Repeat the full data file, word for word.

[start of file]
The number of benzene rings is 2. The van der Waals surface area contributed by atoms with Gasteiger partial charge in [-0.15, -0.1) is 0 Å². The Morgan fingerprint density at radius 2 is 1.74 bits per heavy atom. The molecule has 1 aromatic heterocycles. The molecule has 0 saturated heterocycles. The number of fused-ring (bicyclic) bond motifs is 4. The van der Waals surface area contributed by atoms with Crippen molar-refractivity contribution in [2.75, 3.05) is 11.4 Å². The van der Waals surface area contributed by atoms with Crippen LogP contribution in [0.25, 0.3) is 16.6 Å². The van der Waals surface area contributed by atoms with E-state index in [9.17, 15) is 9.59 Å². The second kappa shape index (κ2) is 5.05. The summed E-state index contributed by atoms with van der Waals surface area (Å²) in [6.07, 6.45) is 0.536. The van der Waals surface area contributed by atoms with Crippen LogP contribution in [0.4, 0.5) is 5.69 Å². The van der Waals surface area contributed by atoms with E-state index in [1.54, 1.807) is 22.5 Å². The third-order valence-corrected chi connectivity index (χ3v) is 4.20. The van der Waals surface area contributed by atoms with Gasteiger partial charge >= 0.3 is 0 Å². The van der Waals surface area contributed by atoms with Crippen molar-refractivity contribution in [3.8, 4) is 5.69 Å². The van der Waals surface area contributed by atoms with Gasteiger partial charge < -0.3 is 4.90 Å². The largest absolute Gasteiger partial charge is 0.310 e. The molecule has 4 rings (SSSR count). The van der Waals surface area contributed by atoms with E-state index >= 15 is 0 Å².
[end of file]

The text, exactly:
The number of benzene rings is 2. The van der Waals surface area contributed by atoms with Gasteiger partial charge in [-0.15, -0.1) is 0 Å². The Morgan fingerprint density at radius 2 is 1.74 bits per heavy atom. The molecule has 1 aromatic heterocycles. The molecule has 0 saturated heterocycles. The number of fused-ring (bicyclic) bond motifs is 4. The van der Waals surface area contributed by atoms with Crippen molar-refractivity contribution in [2.75, 3.05) is 11.4 Å². The van der Waals surface area contributed by atoms with Crippen LogP contribution in [0.25, 0.3) is 16.6 Å². The van der Waals surface area contributed by atoms with E-state index in [9.17, 15) is 9.59 Å². The second kappa shape index (κ2) is 5.05. The summed E-state index contributed by atoms with van der Waals surface area (Å²) in [6.07, 6.45) is 0.536. The van der Waals surface area contributed by atoms with Crippen LogP contribution in [0.4, 0.5) is 5.69 Å². The van der Waals surface area contributed by atoms with E-state index in [1.54, 1.807) is 22.5 Å². The third-order valence-corrected chi connectivity index (χ3v) is 4.20. The van der Waals surface area contributed by atoms with Gasteiger partial charge >= 0.3 is 0 Å². The van der Waals surface area contributed by atoms with Crippen molar-refractivity contribution in [3.8, 4) is 5.69 Å². The van der Waals surface area contributed by atoms with Gasteiger partial charge < -0.3 is 4.90 Å². The largest absolute Gasteiger partial charge is 0.310 e. The molecule has 4 rings (SSSR count). The van der Waals surface area contributed by atoms with E-state index >= 15 is 0 Å².